( in parts )
The "Auschwitz cycle" on view here seems inconceivable without the preparatory work done in the Job cycle. Here too, the artist again formulates that personal, vastly intensified crisis, which left behind countless people, the fundaments of their faith in God shaken, feeling weak and uprooted, having lost their reason over all the promises of meaning. And yet Gero Hellmuth´s new works mirror hope in the possibilities of a meta-morphosis, a setting off into the open, from the muteness of the figure branded with the convict's number towards a new trustÂ "that they may live".
It is this confidence and this aspiration to overcome the horror, which allows Gero Hellmuth's Auschwitz cycle and the cantata he inspired "...that they may live", by Joseph Dorfman to melt together as a "Gesamtkunstwerk". The relationship of these works to one another is that of two mirrors, their focus summarising the Hesekiel quotation in a credo. Just as Gero Hellmuth traces the development of the destruction of man to his liberation in his ?Liberation Triptych". the centre piece of his "Auschwitz cycle", so also Joseph Dorfman aspires in his music to achieve the dissolutionÂ of darkness leading into translucency.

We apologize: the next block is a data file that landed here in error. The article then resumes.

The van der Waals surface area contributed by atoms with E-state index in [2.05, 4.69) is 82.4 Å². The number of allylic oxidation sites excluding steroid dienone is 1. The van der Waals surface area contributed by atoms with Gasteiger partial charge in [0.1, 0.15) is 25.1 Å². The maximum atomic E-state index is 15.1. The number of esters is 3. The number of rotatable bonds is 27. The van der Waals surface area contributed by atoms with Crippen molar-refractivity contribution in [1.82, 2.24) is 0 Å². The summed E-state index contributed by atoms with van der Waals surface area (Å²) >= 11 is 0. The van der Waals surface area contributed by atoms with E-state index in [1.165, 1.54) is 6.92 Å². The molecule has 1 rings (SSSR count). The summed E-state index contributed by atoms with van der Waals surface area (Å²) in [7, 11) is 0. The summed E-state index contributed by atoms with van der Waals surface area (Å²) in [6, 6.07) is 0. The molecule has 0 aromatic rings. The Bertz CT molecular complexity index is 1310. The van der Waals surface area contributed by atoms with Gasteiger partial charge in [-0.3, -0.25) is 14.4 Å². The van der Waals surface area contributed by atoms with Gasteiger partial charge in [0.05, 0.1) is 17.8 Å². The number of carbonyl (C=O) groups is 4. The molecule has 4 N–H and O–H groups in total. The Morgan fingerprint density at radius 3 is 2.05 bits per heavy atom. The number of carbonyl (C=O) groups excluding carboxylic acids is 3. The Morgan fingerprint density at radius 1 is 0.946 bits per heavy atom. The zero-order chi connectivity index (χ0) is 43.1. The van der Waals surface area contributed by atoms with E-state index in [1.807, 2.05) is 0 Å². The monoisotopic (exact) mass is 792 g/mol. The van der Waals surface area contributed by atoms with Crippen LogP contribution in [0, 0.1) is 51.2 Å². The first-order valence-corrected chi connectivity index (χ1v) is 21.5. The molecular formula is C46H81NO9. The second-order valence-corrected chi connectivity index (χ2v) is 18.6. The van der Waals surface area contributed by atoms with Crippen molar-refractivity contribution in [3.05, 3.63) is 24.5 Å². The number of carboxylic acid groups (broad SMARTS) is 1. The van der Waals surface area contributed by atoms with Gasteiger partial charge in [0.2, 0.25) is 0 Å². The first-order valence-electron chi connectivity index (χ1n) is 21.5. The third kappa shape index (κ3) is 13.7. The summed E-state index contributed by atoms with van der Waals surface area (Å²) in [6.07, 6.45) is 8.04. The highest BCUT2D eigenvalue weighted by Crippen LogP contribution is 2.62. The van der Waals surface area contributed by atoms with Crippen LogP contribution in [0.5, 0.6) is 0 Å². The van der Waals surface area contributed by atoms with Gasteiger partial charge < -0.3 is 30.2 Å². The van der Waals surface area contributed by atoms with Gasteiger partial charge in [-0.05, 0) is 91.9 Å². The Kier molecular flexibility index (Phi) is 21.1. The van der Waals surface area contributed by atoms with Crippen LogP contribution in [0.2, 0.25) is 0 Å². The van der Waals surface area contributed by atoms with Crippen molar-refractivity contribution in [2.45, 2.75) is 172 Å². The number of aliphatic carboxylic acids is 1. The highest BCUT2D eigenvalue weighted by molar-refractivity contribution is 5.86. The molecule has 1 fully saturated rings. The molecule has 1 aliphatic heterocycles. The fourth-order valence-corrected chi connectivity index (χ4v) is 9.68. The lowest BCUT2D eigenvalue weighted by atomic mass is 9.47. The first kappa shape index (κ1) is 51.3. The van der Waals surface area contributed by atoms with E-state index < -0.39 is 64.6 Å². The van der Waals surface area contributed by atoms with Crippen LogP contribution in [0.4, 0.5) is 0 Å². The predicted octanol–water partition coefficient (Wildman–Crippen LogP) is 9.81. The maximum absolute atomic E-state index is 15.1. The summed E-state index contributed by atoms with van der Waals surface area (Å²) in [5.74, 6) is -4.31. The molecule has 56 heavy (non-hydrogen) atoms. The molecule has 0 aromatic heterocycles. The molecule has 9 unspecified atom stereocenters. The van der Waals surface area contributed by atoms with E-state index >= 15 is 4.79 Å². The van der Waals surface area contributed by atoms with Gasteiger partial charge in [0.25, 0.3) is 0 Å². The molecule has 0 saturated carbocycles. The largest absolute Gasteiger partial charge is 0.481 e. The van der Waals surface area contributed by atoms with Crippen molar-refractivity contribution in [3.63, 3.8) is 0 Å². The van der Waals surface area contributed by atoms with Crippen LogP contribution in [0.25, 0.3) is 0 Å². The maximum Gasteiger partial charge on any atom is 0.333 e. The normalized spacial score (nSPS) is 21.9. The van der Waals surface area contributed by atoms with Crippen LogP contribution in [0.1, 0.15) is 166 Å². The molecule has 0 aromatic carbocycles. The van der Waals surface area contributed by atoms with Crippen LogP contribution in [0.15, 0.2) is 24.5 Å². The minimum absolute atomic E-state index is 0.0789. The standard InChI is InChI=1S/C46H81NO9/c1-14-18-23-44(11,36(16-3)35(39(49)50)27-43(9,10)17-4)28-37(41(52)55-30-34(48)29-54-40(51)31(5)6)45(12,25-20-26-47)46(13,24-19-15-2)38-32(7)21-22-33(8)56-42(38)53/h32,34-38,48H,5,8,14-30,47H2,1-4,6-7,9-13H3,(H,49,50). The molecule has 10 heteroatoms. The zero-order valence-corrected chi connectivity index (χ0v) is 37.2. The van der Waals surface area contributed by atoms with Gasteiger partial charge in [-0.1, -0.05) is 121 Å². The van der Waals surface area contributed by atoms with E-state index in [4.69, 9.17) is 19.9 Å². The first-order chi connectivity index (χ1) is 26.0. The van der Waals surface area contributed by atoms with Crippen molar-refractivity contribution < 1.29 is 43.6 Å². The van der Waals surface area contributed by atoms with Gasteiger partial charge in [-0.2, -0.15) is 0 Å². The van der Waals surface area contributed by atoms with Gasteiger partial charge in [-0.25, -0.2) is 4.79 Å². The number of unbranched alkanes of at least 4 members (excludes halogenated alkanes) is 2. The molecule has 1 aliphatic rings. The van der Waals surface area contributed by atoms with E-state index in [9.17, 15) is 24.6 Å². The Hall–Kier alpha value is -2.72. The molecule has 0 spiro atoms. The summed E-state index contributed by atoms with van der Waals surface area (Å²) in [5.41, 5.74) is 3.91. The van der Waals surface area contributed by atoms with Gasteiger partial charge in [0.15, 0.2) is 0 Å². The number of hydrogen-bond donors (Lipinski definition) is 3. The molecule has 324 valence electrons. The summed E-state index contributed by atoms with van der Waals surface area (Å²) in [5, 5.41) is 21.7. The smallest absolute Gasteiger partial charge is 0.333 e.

The reftection on our common roots, the thematic treatment of connecting and separating aspects in jointly organised cultural projects, has become more than ever the central task of today's societies, and the declared goal of the St Matthew's Protestant Cultural Foundation. In this context, the promotion of Christian-Jewish dialogue acquires top priority...